I’ve come to the realization that, in a lot of ways, kids are more mature than adults. It sounds backward, and may require redefining the word “mature” when referring to emotional states if I’m right, but hear me out.
Kids tend to be more honest, more forgiving, and more decisive than adults. They don’t hold grudges–after an argument is resolved, it’s resolved. If they DO hold a grudge, it’s generally not for a very long time. We don’t start doing that until around the 11 to 13 age range.
No, I think children, pure and un-jaded, are actually in a much better emotional state of mind than 90% of the adult population. We had it right when we were little, then we regressed into greedy, mean, and dishonest adults.
One: Bureaucracy sucks
I’m not talking about the intended purpose behind bureaucracy–that’s actually a venerable goal. A functional bureaucracy would create policies and organizational tools that a larger group could utilize to be maximally efficient.
The problem with that is that bureaucracy tends to corrupt. The people within one come to realize that, as a small group, they have a significant amount of control and influence over a larger group. In short, the power corrupts. Instead of finding the best ways to do things, bureaucrats tend to make decisions that gain them more personal power whilst presenting the illusion of efficiency and organization.
Why do you think the word “bureaucracy” has earned such a negative connotation? It seems like most bureaucrats embody the very definition of “micro-managers,” caring more about tracking numbers than getting work done.
Kids don’t have any of those problems. If they need to accomplish something as a group, they simply start working. Try it. Place a big bin full of Legos in front of a pair of 9 year olds, and ask them to build a truck. They won’t spend a day or two talking about the best ways to organize the bricks, they simply grab a pair of Lego wheels and get to work.
Is this always the most efficient way of going about things? Nope. But it absolutely is creative, and it’s faster than spending hours on end talking about how to do something before you’ve even tried. We should learn a lesson from kids here, and find a balance. Find an organized way of doing work that doesn’t actually get in the way of the work itself.
Two: I hate you forever!
Kids will often say something along these lines. But do they actually hate you forever? No, not likely. A child might tell his or her mother that they are the worst parent in the world in the morning, but by the time dinner rolls around, all is forgiven.
No, it’s not mature to go around saying you hate everyone. However, it’s the forgiveness that I’m trying to point out. Kids forgive. You have to do something truly heinous to earn the undying ire of a child.
Now, in an office, it’s a completely different story. You may find one day that you have some idea to share with the company. You think it’s great, and that it could change the business for the better almost immediately. So, you try sharing that idea, hoping it gains traction.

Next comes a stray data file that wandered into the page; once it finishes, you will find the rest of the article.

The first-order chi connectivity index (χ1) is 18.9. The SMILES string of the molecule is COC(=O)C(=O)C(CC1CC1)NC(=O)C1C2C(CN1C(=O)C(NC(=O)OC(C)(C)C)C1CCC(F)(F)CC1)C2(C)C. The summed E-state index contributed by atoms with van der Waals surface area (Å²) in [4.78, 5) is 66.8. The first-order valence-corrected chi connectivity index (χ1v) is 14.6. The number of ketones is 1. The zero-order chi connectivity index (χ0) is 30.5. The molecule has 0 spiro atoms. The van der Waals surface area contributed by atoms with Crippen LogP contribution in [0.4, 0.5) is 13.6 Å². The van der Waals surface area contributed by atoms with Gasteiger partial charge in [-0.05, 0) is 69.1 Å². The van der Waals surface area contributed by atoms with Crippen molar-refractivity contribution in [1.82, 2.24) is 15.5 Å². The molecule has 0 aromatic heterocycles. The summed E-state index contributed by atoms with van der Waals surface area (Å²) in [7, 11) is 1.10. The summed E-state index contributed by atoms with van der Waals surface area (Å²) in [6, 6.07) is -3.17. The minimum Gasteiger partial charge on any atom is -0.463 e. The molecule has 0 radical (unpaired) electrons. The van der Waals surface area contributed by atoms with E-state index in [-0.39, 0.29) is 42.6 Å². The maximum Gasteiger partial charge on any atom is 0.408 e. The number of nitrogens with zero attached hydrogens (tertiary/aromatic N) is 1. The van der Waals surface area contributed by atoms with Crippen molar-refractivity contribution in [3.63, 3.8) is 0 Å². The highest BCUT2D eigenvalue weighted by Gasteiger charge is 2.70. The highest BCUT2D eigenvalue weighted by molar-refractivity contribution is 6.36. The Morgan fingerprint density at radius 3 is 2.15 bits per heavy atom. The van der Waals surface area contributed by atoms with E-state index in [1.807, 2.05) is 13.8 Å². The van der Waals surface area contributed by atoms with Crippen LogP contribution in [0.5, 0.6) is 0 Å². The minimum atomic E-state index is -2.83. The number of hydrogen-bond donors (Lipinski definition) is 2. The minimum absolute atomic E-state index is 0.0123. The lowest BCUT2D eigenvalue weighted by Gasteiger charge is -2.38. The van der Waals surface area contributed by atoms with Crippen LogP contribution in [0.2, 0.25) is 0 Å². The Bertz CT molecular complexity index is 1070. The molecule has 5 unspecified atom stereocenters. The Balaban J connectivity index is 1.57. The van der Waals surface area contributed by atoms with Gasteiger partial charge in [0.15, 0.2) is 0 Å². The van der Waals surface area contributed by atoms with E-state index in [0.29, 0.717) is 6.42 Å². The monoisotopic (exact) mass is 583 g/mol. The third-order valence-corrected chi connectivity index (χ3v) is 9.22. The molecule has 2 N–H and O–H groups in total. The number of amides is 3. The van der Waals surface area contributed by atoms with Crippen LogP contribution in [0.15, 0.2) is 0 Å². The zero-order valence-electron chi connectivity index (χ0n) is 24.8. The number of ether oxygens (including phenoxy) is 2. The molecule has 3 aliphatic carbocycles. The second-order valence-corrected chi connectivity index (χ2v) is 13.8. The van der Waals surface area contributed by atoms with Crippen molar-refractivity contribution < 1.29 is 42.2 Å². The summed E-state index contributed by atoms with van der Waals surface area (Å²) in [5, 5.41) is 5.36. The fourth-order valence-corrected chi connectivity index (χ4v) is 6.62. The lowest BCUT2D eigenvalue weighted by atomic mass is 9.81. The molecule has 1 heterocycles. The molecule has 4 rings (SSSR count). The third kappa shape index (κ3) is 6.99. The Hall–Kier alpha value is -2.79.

Your idea is eventually accepted; yay! Only one problem exists now: your solution tramples all over someone else’s solution. Instead of congratulating you, the trampled turns angry, and forever remembers how you made him or her look bad.
It doesn’t matter that it wasn’t your intention to make anyone look bad–not in the least. The person you supposedly professionally embarrassed will never forget.
That’s no way to live life. We need to learn from the children of the world here too. Let it go. Be the person with the next big idea, and let that be your revenge. Or, better yet, forget about it and move on. Don’t be the guy brooding in the corner.
I’m not saying to be a spineless wimp at work, but I am saying that you’ll get further in life worrying about what you can do to contribute rather than how you are perceived by others. You’ll get the positive perception you crave through positive contributions naturally, solving both problems quite nicely.
Three: I like you
Kids, especially younger ones, tend to be brutally honest. They will tell you when they’re angry or sad, and they will call you out for doing something stupid. They will even tell you, directly, how they feel about you. It can be frustrating at times, but it’s also damned refreshing.
How many times have you looked at another adult in the midst of a conversation and wondered, “I wonder what the hell she’s really thinking?” I know I do it all the time. Most of the time, so that others don’t wonder what I am thinking, I tend to say exactly what I’m thinking (which gets me into trouble sometimes). I guess I never grew up.
Kids don’t tell white lies to make people feel better. They may lie to get themselves out of trouble sure, but my little nieces and nephews always come clean when pressed. In fact, to them, lying is a horrible societal crime. It’s wrong, so they tend not to do it.
It’s a simple philosophy that we should all adopt. Think about how much easier it’d be to know how you’re doing at work if people simply told you the truth when you asked. Sure, the news wouldn’t always be good, but it’s possible to be truthful without being mean, and you can’t learn from your mistakes if you don’t know you’re making them.
There’s a reason why the saying “honesty is the best policy” has become so ubiquitous that it is now cliche. Because it actually is the best policy. Quit lying to each other–even if they’re white lies. People can’t learn to be better if they don’t recognize the need, and by lying, you’re just enabling destructive behavior. Stop it.
To help you stop your bad habits, I give you Bob Newhart’s best psychiatric advice: